When scrap meets skill

Karamchand was one of the 15 members who were part of the team, which included a mix of students from computer science, mechanical engineering and electrical and communications.

Published: 09th November 2019 06:29 AM  |   Last Updated: 09th November 2019 06:29 AM   |  A+A-

The music installation weighs 250 kg | Nagaraja Gadekal

Express News Service

BENGALURU: One man’s waste is another man’s treasure, they say. As standalones, motors of sewing machine, scraps of metal or spare parts of furniture have nothing in common other than belonging to a junkyard. But a group of students from Atria Institute of Technology have put together a musical instrument using discarded material. They will display it at Maker Faire Hyderabad on Nov 10.

Called the ‘Scrap Metal Music Installation’, the instrument weighs 250 kg and is 6.5 feet in height and 10 feet in diameter. Closely resembling a carousel, the structure has spokes with metal bars that have been cut to different heights that produce different sounds. In addition to the instrument, the students have also designed a metallic structure of the Indian roller bird, which is the state bird of Telangana. A mallet is placed in the bird’s beak, which then strikes against the metal rods to play the short version of the national anthem (first and last line of the stanza). “The project also sends out the message that waste can be used better,” said John Karamchand, a fourth-year computer science student.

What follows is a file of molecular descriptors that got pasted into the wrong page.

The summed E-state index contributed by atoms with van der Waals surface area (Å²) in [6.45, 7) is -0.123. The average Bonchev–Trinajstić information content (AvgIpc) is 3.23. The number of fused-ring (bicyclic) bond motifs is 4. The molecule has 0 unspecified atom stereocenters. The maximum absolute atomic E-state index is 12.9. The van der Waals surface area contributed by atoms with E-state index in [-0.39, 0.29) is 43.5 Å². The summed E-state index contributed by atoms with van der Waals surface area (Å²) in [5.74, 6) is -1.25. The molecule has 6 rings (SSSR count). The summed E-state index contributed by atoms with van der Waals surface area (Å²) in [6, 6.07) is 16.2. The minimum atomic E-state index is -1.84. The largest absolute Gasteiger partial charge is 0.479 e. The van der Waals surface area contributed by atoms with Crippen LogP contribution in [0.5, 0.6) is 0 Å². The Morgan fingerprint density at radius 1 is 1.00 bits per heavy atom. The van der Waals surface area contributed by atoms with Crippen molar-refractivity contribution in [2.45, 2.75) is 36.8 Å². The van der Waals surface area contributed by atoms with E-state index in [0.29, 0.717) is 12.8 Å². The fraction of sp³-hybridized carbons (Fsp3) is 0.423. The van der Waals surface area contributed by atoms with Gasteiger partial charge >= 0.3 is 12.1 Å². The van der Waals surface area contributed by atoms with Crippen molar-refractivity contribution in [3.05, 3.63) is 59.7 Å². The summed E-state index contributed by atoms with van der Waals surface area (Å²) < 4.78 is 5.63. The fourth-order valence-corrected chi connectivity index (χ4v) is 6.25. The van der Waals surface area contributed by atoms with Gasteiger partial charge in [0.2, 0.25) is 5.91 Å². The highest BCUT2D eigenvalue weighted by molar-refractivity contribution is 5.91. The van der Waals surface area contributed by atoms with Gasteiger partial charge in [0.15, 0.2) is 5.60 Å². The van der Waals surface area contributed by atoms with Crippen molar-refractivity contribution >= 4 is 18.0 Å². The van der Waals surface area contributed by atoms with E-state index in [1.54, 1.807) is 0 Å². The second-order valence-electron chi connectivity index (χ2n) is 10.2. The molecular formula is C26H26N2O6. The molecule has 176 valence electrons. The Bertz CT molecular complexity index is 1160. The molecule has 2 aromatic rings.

Karamchand was one of the 15 members who were part of the team, which included a mix of students from computer science, mechanical engineering and electrical and communications. The students were mentored by Varun Karthik, Sendil Chandran and Sylvester Pradeep, who belong to Bonda Soup Art Studios – a group of artists who also conduct workshops. “The idea was to bring together students from different streams and help them tap into their own creativity and work together to create something,” said Pradeep.

Work on the project began a month ago, with designing taking two weeks (four designs put forth by the students were rejected) and fabrication and calibration taking another two weeks. The material was sourced from various junkyards in the city.  The total cost of making was close to `80,000, which was provided by the institute. “Our major cost was rending out machinery and power tools for cutting and welding the metal,” explains Tejesvi Chakravarthy, who also worked on the project. Explaining that the motor for the instrument was acquired from the motor of an industrial sewing machine, he added, “We also had to get a controller to reduce the motor’s RPM (rotations per minute) from 20 to 2.”

While the project required days and nights of work, the students didn’t mind since it gave them a break from their routine. “It required an inter-disciplinary approach. So the computer engineering students learned more about calculation from the mechanical engineering students, and the latter learned about electrical parts from the former,” said Chakravarthy.

Agreed Karamchand, adding, “This was real engineering. It taught us more than any textbook ever could.”

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